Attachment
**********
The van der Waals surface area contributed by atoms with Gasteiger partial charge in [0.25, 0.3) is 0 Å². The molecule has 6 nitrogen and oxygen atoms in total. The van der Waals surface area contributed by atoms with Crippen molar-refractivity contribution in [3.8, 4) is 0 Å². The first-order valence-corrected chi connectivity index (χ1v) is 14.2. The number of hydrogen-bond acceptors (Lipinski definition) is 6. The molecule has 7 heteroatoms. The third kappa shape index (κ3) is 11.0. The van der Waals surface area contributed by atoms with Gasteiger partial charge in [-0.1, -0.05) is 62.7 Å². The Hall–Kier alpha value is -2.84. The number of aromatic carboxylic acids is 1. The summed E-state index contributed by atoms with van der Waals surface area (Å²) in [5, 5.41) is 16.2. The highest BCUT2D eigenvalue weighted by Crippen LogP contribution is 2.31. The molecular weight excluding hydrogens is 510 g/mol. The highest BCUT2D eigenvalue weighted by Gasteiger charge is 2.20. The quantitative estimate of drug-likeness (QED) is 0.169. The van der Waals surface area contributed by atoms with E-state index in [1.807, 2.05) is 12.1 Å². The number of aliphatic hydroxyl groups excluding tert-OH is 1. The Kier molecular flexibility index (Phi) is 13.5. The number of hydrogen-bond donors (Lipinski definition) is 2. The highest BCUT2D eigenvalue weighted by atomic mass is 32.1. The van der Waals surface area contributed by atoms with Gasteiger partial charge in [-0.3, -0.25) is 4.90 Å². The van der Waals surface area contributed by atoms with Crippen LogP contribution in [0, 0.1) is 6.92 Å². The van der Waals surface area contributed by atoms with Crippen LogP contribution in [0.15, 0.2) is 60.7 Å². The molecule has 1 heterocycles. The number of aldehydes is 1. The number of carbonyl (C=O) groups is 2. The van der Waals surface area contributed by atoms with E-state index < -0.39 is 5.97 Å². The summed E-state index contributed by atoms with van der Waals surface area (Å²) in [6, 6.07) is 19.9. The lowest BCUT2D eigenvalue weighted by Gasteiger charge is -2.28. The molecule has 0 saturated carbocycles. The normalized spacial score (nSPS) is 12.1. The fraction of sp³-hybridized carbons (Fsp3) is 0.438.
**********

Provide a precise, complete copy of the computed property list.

The van der Waals surface area contributed by atoms with Gasteiger partial charge in [0.25, 0.3) is 0 Å². The molecule has 6 nitrogen and oxygen atoms in total. The van der Waals surface area contributed by atoms with Crippen molar-refractivity contribution in [3.8, 4) is 0 Å². The first-order valence-corrected chi connectivity index (χ1v) is 14.2. The number of hydrogen-bond acceptors (Lipinski definition) is 6. The molecule has 7 heteroatoms. The third kappa shape index (κ3) is 11.0. The van der Waals surface area contributed by atoms with Gasteiger partial charge in [-0.1, -0.05) is 62.7 Å². The Hall–Kier alpha value is -2.84. The number of aromatic carboxylic acids is 1. The summed E-state index contributed by atoms with van der Waals surface area (Å²) in [5, 5.41) is 16.2. The highest BCUT2D eigenvalue weighted by Crippen LogP contribution is 2.31. The molecular weight excluding hydrogens is 510 g/mol. The highest BCUT2D eigenvalue weighted by Gasteiger charge is 2.20. The quantitative estimate of drug-likeness (QED) is 0.169. The van der Waals surface area contributed by atoms with E-state index in [1.807, 2.05) is 12.1 Å². The number of aliphatic hydroxyl groups excluding tert-OH is 1. The Kier molecular flexibility index (Phi) is 13.5. The number of hydrogen-bond donors (Lipinski definition) is 2. The highest BCUT2D eigenvalue weighted by atomic mass is 32.1. The van der Waals surface area contributed by atoms with Gasteiger partial charge in [-0.3, -0.25) is 4.90 Å². The van der Waals surface area contributed by atoms with Crippen LogP contribution in [0, 0.1) is 6.92 Å². The van der Waals surface area contributed by atoms with Crippen LogP contribution in [0.15, 0.2) is 60.7 Å². The molecule has 1 heterocycles. The number of aldehydes is 1. The number of carbonyl (C=O) groups is 2. The van der Waals surface area contributed by atoms with E-state index < -0.39 is 5.97 Å². The summed E-state index contributed by atoms with van der Waals surface area (Å²) in [6, 6.07) is 19.9. The lowest BCUT2D eigenvalue weighted by Gasteiger charge is -2.28. The molecule has 0 saturated carbocycles. The normalized spacial score (nSPS) is 12.1. The fraction of sp³-hybridized carbons (Fsp3) is 0.438.